As the healing camp came to a close today, the team was able to partake in a very sacred act called a Hunka ceremony. At this ceremony, the Lakota youth receive a name that is given to them from their ancestors. It’s one of seven sacraments that Lakota follow. Every Lakota child is presented by an adult, which unites them with a very special bond that will continue throughout life. The child is able to call on their Hunka in times of need and their Hunka needs to do whatever they ask (“within reason,” said Rick, the medicine man). Our team member Josh was asked to be the Hunka to Garrison, one of the three children being named today. His name is “Tasunk ska” or “white bear.” (Josh didn’t know he’d be getting a son on this trip). The ceremony was closed with dancing to drums, gift bearing, and thanks.
After we said our good-byes we ventured to Red Cloud Indian School for an art show. We learned about the dark history of the school as it was a boarding school for Lakota youth up until the 1960s. Many Lakota speak about the harm that boarding schools had on their culture as children were taken from their homes, forced to cut their traditional hair, and were taught white American culture. When they returned to their homes, they were unable to learn the language and culture, which is why so many do not speak Lakota today. The school now educates the community on Lakota history and encourages the growth of the Lakota culture and art. The art we saw was truly amazing and mirrored traditional Lakota art with a modern influence.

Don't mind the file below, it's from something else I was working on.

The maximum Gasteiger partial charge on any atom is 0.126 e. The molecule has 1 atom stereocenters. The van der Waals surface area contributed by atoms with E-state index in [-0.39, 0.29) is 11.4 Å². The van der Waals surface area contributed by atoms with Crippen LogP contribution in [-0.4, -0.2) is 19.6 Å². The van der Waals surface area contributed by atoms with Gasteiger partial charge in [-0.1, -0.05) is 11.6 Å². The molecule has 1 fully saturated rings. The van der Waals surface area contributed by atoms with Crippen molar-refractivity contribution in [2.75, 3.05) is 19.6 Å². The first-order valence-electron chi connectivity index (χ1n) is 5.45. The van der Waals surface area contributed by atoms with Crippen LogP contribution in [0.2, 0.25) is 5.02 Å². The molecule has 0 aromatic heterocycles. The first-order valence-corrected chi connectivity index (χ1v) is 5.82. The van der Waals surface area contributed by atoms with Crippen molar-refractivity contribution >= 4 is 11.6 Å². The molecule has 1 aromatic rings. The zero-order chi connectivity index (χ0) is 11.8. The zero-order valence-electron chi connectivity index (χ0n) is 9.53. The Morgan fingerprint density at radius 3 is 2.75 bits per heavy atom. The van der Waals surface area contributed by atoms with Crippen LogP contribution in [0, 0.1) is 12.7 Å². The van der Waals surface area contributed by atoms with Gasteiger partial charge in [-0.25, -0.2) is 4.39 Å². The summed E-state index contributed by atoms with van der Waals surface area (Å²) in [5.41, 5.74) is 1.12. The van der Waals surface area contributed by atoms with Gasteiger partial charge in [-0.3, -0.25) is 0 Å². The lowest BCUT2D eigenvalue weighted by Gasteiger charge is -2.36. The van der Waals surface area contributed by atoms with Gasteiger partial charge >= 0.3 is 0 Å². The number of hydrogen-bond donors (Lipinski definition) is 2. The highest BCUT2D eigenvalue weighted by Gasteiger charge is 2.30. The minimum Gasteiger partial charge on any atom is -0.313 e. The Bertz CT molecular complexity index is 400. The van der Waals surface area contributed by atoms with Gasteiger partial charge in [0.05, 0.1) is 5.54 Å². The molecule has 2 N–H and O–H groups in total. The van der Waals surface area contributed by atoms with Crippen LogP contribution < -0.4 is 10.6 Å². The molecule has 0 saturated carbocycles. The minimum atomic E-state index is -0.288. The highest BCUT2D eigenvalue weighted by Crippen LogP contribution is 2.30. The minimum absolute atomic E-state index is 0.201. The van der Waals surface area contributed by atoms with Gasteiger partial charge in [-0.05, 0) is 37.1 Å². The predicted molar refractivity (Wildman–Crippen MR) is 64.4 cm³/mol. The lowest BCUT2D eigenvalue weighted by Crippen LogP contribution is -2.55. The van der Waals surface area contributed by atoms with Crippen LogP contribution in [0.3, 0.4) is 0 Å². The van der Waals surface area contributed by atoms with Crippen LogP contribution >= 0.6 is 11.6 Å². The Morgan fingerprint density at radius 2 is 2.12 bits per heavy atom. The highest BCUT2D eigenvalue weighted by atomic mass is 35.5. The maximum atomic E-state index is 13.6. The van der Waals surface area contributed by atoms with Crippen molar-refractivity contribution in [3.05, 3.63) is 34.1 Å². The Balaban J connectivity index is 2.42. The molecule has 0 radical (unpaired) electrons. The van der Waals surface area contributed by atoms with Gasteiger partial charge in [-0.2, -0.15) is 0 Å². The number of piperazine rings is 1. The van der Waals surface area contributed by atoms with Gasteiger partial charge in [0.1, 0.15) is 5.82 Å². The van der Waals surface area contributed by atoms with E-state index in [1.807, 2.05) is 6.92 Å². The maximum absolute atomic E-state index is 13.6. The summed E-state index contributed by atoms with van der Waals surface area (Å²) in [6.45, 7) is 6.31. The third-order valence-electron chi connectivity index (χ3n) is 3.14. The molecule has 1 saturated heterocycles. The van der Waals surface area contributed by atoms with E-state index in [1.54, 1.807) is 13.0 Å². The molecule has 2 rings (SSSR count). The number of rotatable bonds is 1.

The final event of the day was touring the Badlands. We initially planned on hiking, but we were all feeling pretty wiped out from the week and it was nearly 100 degrees today. We drove through and took photos at some of the scenic overlooks.
This trip has been influential on us all. I know for myself, I have learned so much about the Lakota culture and am grateful for my experience here. The Lakota people and children have been through a lot of trauma and the grief is passed down to the next generation. There are many Lakota that want to change this pattern, like Ethleen, Rick, Saige, and the many other Lakota that contributed to the healing camp.
by Laura Gundersen